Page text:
YELLOWSTONE PHOTOGRAPHY WITH NATIONAL GEOGRAPHIC EXPEDITIONS

Tour Dates January 11-16, 2017

Photographing Yellowstone in winter has many challenges and rewards,

This was the second of five trips I'm guiding in Yellowstone National Park this winter season. Temperatures ranged from the mid-twenties to -14 degrees fahrenheit. Snow was deeper than I've seen in many a year and the light was magical highlighting steam, frost, and wildlife. Rather than droning on I think it best I just show you pictures.

Selecting an image will open a lightbox for better viewing.

CROWN OF THE CONTINENT

TOUR DATE: JULY 17-22, 2016

Photographing Island Lake and the Three Bears Mountains in British Columbia.

Photographing Island Lake and the Three Bears Mountains in British Columbia.

When people think of NW Montana, Glacier National Park immediately comes to mind. Some may include Alberta's Waterton Lakes National Park since collectively they are known as the "International Peace Parks". But National Parks aren't terrariums. They are often more influenced by what happens outside their borders than by their insides. Increasingly we are referring to regions surrounding our parks more holistically. The most famous being the Greater Yellowstone Ecosystem encompassing an area nearly nine times that of it's namesake park. Likewise the region from near Missoula, Montana in the south to almost Banff, Alberta in the north, including a portion of British Columbia, is collectively known as the Crown of the Continent. 

Because there is no possible way to take in such a vast expanse in the space of a week, this Crown of the Continent Tour by NPCA and Off The Beaten Path picks out several jewels from the crown and takes a good look at each. Our tour starts in Whitefish, Montana, travels over Going-To-The-Sun highway and spends two nights in St Mary. Then it's north to Waterton for a night before traveling west to Fernie, British Columbia. After two nights tucked in the mountains at Island Lake Lodge and Resort we end up back in Whitefish.

Black bear cub explores new succulent vegetation after last year's forest fire, Waterton Lakes National Park.

Black bear cub explores new succulent vegetation after last year's forest fire, Waterton Lakes National Park.

Trip details change somewhat depending upon the guide. My tour in late July hiked Avalanche Lake, Rockwell Falls, and the Swiftcurrent River in Glacier; Blakiston Falls in Waterton; and the Fir and Spineback trails at Island Lake Lodge. Along the way we studied the Lewis Overthrust Fault, examined two forms of argillite, looked over fossils in British Columbia limestone, and heard all about the Frank Slide disaster that buried part of a coal mining town in 1903. Bears, both black and grizzly, made our wildlife list along with mountain goats, bighorn sheep, moose, elk, two species of deer, numerous small mammals and birds.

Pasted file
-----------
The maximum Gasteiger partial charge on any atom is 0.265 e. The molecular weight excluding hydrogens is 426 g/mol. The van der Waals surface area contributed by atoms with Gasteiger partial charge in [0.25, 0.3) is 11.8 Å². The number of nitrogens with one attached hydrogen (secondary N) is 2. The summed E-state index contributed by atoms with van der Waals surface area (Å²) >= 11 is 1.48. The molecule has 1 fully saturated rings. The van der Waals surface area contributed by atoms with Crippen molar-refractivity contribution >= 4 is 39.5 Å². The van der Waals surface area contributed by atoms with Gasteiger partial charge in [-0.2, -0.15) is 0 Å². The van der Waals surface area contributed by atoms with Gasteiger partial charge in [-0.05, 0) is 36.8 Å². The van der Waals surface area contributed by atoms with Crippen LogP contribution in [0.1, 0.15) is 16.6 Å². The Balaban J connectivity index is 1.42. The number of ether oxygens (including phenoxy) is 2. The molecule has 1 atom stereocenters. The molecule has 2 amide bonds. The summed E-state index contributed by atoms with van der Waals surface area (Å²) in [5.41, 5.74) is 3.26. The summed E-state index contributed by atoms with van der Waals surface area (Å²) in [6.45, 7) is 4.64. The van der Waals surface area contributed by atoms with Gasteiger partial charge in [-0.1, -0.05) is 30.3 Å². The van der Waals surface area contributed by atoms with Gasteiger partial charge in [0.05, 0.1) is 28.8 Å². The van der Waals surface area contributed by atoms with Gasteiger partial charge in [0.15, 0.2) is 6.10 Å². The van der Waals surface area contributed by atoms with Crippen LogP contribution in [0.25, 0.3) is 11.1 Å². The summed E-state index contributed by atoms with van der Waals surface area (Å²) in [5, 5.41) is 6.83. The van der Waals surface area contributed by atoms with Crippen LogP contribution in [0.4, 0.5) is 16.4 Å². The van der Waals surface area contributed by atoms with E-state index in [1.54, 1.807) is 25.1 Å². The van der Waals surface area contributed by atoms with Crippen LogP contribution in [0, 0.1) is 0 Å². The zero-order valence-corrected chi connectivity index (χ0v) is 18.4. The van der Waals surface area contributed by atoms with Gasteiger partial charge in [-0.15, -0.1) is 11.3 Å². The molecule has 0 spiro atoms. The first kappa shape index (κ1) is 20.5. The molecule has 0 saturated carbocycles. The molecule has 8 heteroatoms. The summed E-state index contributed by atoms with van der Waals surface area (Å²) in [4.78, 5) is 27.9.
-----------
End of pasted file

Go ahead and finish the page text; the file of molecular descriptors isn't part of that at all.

I think it better for me to quit writing and post pictures. I'm a better photographer than writer, after all. So here you are! These are photos I took while on this particular trip.

ZION AND BEYOND

May 14-19, 2016

This trip's group enjoying Calf Creek Falls in Grand Staircase-Escalante National Monument.

This trip's group enjoying Calf Creek Falls in Grand Staircase-Escalante National Monument.

The Zion And Beyond tour for NPCA and Off The Beaten Path spends six nights visiting Bryce & Zion National Parks and Grand Staircase-Escalante National Monument in Southern Utah. Sampling what geologists call the Grand Staircase by van and on foot, we also learn of the area's ecology. This spring trip experiences the desert in bloom and even touches a little snow at higher elevations while lower elevations are beginning to set seed in some cases. Weather, as always, is unpredictable and it's important to keep one eye on the sky and avoid sketchy roads and slot canyons if rain threatens.